When the Evil Dead reboot premiered in 2013, it opened to mixed reviews from critics and audiences alike. The main complaints among fans seemed to both be that the film wasn’t as terrifying as the initial Evil Dead film, and that it wasn’t as campy as its sequel. In the end, the Evil Dead reboot wasn’t built to please; It was its own entity, one that took the basic outline of an 80s franchise and gave it a gritty, modern touch.

Ash vs. Evil Dead is another story. In its premiere episode, “El Jefe”, the show demonstrates a welcome devotion to its source material. It combines the wackiness, horror, and action of the original trilogy to become something excitingly new and yet endearingly familiar.

The episode opens with Ash Williams going out to a bar ten minutes before its closing- an indication of the character’s fall from grace. He isn’t a gun-toting hero anymore, he’s a juicebox-guzzling loser looking for desperate women to take advantage of.

Since this is the first time we as an audience are meeting Ash outside of the context of the cabin (or the skeleton war in Army of Darkness), it is quite jarring to see his character interacting with a normal world. Bruce Campbell’s Ash Williams in the original films never came across as a ridiculous lunkhead until the third movie, and to see that characteristic so highlighted in this new series comes across as a bit of a disappointment- the humor tends to undercut the drama of his situation. Never once does Campbell actually revert back to the tragic survivalist from Evil Dead II. Instead, we get the cartoonish cutout from the rest of the franchise.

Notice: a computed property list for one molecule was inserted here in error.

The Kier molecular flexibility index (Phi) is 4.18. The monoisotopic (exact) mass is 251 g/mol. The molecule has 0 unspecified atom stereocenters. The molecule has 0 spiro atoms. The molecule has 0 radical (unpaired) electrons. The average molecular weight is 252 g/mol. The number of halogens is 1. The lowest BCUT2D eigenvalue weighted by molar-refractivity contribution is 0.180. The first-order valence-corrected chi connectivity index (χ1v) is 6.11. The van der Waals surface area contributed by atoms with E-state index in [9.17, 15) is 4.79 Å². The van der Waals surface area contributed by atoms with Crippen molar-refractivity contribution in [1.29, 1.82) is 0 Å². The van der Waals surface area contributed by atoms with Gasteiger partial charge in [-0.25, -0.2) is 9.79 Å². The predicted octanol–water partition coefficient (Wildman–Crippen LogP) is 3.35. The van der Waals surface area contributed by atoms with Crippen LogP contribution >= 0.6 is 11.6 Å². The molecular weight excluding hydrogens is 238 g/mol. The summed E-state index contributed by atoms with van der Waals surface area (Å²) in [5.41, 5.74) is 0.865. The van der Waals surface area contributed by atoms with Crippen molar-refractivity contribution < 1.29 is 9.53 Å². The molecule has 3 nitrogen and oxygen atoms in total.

The episode can be a little full of itself- it seems sometimes that Bruce Campbell is actually playing Bruce Campbell instead of playing Ash Williams. Fortunately, it doesn’t spend too much time lingering on chainsaws or cheesy one-liners.


There’s no breathing room to be truly dramatic in this episode, despite Ash’s quiet and somber recap of the original movies. This isn’t a strictly bad thing; The show is distancing itself from the original movies by creating its own identity. The goofiness works for it. In fact, despite being hammy as all hell, the episode blessed us with some truly terrifying moments.

Ash’s slow realization of his drug-induced summoning of the evil was played for laughs, but the quiet beat of the original soundtrack accompanying the sequence made it more than just funny.

When we were introduced to newcomer Jill Marie Jones’s character Detective Amanda Fisher, she came across two deadites: one was a victim of Ash’s terrible mistake, and the other was her partner. The entire fight between the three was horrifying enough to be pay tribute to the original Evil Dead, but the real highlight was the scene that closed it out. Mike Edwards’s Deadite-possessed character, laughing hysterically in the wake of a rolling flashlight, was a sight that won’t soon leave anyone’s minds.

Ray Santiago and Dana DeLorenzo join the series as Pablo and Kelly, respectively. So far, they don’t seem to have much depth of their own, but both Kelly’s past and future seem to promise genuine tragedy. Pablo, in this first episode at least, felt like more of a fourth-wall-breaking stand-in for the audience, egging Ash on to become the hero he once was. However, he too teased some depth- is he from Honduras or New Jersey? And how much exactly has he learned from his shaman uncle?

In its first episode, Ash vs Evil Dead proved to be able to handle its own hype without succumbing entirely to its legacy of 80’s campiness; It, just like the Evil Dead 2013 reboot film, managed to transcend its source material without treading too far. Hail to the king, baby.


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